The Proposed Auckland Unitary Plan

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The Proposed Auckland Unitary Plan (notified 30 September 2013)
3 Historic heritage
Background
Much of Auckland’s historic heritage has not been identified or evaluated to determine its significance. Some
places or areas have been identified as being significant but have not been included in the historic heritage
schedule. Other scheduled historic heritage places are covered by designations or notices of requirement which
enable or potentially enable modification.
A precautionary approach is essential to prevent the loss of significant historic heritage places and areas
occurring before they can be identified through area surveys, thematic research or public nominations, or
included in the historic heritage schedule of the plan. A precautionary approach is particularly important in
relation to archaeological sites. As of 2013, archaeological surveys have only been undertaken over 35 per cent
of land within the Auckland region. Many sites are not easily identifiable or evaluated from surface evidence.
Around 11,000 sites are recorded in the Auckland region, and it is likely that at least this many remain
unidentified. Many archaeological sites are of Māori origin and are of interest or significance to mana whenua.
The New Zealand Historic Places Trust (NZHPT) has a statutory role under the provisions of the Historic Places
Act 1993 (HPA) in regulating the modification or destruction of archaeological sites meeting certain criteria. This
role potentially overlaps with the broader RMA historic heritage management responsibilities of councils.
Adoption of a coordinated and streamlined approach in relation to activities that may adversely affect
archaeological sites can assist in avoiding inadvertent site damage, duplication of roles, and delays for
applicants.
Identifying potential adverse effects on archaeological sites as part of the resource consent process provides an
opportunity for effects on significant sites to be avoided, allows places of Māori interest or significance and the
interested party status of the NZHPT to be identified at an early stage, and for RMA and HPA consent
processes, requirements and timeframes to be aligned.
Historic heritage in the coastal environment
The New Zealand Coastal Policy Statement 2010 (NZCPS) provides direction in relation to management of
historic heritage in the coastal environment, which must be implemented in the Unitary Plan. The NZCPS
applies to the land-based coastal environment as well as the CMA.
Objective
1.
Significant historic heritage places that are not scheduled in the Unitary Plan are protected from the
adverse effects of use and development.
Policies
1.
Require an assessment of effects on historic heritage for activities for which a resource consent is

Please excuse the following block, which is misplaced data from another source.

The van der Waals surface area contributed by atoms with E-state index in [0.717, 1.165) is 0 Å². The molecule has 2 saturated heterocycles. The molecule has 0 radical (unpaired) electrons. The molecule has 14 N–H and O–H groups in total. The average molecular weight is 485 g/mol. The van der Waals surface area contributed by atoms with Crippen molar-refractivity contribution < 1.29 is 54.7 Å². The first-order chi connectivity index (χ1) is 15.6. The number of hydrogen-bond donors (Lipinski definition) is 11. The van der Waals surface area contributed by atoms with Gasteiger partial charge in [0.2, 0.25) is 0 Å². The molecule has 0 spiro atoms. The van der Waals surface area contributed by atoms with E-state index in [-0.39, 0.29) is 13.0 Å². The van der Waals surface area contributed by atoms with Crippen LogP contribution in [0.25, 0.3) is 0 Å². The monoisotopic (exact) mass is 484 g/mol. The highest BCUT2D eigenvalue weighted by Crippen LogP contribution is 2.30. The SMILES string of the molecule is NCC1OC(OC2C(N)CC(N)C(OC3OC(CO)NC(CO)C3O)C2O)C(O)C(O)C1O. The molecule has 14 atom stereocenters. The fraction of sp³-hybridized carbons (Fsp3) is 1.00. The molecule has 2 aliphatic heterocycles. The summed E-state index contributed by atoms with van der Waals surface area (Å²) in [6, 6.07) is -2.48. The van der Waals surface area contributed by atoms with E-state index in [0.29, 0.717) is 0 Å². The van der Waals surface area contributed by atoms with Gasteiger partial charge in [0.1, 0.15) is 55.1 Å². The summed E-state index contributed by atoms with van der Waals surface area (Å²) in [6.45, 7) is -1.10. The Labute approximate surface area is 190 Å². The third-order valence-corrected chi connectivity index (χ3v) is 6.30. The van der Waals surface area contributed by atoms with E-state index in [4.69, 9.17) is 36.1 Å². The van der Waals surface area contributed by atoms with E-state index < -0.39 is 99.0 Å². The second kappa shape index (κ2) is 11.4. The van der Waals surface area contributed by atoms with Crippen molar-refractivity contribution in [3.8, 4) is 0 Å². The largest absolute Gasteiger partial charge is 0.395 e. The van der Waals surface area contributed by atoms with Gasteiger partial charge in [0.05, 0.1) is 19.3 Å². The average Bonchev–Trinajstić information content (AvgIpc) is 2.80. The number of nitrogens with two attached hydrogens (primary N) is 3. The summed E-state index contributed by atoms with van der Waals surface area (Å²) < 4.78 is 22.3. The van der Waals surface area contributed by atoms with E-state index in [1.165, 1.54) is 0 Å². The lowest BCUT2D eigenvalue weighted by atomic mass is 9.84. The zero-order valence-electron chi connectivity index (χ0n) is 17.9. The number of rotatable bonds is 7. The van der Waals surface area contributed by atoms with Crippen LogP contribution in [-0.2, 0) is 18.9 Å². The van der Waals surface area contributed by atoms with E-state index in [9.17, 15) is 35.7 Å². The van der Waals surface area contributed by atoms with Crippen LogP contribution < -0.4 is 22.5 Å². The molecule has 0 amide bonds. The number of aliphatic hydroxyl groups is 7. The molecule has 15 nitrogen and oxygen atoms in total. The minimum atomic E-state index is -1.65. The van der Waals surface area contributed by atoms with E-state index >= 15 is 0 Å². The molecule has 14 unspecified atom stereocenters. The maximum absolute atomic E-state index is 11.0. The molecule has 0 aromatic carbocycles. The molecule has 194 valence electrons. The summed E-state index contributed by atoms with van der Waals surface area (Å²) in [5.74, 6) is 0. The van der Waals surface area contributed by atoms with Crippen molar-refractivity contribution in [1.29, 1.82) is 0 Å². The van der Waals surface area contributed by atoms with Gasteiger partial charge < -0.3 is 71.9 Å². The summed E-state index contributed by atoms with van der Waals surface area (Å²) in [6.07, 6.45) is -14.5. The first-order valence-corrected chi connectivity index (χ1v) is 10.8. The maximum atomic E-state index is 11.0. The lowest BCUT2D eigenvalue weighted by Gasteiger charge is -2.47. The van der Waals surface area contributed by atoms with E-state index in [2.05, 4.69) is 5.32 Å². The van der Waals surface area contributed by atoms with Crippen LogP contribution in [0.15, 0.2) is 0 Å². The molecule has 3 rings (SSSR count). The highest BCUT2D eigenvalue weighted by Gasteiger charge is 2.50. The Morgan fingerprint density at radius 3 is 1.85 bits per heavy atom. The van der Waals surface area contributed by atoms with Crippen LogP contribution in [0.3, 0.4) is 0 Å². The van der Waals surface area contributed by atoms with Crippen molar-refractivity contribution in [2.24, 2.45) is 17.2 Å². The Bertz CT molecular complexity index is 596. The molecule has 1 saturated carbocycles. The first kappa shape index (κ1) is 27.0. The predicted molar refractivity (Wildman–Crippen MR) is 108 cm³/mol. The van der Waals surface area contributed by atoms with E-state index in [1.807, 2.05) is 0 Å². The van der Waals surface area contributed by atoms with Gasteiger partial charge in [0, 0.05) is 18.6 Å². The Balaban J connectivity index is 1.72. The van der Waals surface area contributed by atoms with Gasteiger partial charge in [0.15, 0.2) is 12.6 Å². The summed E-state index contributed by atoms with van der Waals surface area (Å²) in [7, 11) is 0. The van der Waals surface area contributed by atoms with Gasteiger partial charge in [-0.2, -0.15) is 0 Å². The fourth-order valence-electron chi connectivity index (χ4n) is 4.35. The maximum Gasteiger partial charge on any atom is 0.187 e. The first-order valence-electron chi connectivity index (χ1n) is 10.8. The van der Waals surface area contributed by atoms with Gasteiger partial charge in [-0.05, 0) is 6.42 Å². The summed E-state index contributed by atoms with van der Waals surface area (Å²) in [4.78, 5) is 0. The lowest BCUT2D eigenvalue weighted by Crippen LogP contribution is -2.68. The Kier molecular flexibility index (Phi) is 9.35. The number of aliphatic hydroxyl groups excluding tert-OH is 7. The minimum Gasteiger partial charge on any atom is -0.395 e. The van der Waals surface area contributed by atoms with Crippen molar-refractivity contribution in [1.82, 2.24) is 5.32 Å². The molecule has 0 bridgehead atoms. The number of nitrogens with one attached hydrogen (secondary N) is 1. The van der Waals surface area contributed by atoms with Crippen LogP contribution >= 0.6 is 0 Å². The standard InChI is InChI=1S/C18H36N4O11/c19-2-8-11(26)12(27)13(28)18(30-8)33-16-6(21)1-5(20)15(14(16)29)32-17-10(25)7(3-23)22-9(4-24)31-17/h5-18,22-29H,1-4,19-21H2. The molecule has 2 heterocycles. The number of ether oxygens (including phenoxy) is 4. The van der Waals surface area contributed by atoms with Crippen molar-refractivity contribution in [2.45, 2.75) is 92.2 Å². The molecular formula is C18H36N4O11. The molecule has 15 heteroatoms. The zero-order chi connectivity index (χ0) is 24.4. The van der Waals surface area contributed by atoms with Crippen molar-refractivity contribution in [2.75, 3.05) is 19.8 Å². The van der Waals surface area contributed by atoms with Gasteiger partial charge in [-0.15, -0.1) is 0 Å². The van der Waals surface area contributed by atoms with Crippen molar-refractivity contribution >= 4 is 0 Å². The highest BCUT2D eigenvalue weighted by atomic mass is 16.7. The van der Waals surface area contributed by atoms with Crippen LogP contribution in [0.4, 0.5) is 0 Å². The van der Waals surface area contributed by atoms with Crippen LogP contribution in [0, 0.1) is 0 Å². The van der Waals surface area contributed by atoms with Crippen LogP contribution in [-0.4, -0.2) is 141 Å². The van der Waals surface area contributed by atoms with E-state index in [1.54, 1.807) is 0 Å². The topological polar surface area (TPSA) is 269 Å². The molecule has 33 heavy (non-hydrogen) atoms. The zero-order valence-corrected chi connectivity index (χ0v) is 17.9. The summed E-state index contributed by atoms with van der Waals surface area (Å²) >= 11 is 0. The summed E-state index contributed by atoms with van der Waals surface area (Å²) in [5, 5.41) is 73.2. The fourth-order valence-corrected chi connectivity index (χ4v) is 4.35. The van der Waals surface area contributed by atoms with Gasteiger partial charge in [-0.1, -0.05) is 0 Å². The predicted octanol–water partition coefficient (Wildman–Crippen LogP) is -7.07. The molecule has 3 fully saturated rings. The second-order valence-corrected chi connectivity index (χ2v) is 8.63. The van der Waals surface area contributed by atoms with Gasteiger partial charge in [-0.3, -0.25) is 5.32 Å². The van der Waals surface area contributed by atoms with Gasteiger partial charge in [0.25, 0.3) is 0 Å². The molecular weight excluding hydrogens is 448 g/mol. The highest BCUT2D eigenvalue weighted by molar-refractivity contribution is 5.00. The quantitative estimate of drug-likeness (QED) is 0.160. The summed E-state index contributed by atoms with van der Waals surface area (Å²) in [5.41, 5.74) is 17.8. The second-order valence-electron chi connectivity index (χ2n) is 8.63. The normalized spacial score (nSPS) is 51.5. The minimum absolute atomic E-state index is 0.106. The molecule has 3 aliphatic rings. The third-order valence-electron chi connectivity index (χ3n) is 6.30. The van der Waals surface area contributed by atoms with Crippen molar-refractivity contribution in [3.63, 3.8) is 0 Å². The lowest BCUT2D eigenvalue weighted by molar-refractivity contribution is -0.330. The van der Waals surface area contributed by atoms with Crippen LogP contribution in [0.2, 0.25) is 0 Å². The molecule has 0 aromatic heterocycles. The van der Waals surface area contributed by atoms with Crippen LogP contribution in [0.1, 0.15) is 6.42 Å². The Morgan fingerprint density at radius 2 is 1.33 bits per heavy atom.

required where:
a.
the activity involves land disturbance or disturbance of the foreshore or seabed and has the
potential to adversely affect archaeological sites
b.
the activity has the potential to adversely affect historic heritage in the coastal environment
c.
subdivision is proposed and has the potential to create or exacerbate adverse effects on historic
heritage.
2.
Take a precautionary approach to the demolition of buildings in areas of early settlement.
3.
Manage effects on historic heritage places by:
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The Proposed Auckland Unitary Plan (notified 30 September 2013)
4.
a.
assessing the significance of the historic heritage place in relation to the values in the RPS Historic Heritage section
b.
undertaking appropriate measures to avoid adverse effects on significant historic heritage. Where
adverse effects cannot be avoided, they are remedied or mitigated
c.
requiring a protocol for the accidental discovery of archaeological sites to be followed.
Encourage protection and stewardship of significant historic heritage places that meet the criteria for
scheduling by enabling appropriate use, subdivision or development that would not otherwise be
provided for in the plan, where:
a.
the long term future of the place, and where applicable, its continued use for a sympathetic
purpose, is secured, and this would not otherwise necessarily be achieved
b.
the benefits to the wider community of enabling use, subdivision or development to secure the
future conservation of a historic heritage place outweigh any adverse effects of not conforming to
other sections of the plan
c.
the significant heritage values of the place or its setting are not on balance adversely affected
d.
detrimental fragmentation of management of the place is avoided
e.
it is necessary to resolve problems arising from the inherent needs of the place, rather than the
circumstances of the owner, or the monetary value of the site
f.
g.
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sufficient incentive mechanisms are not available from any other source
it is demonstrated that the effects associated with enabling development have been minimised.
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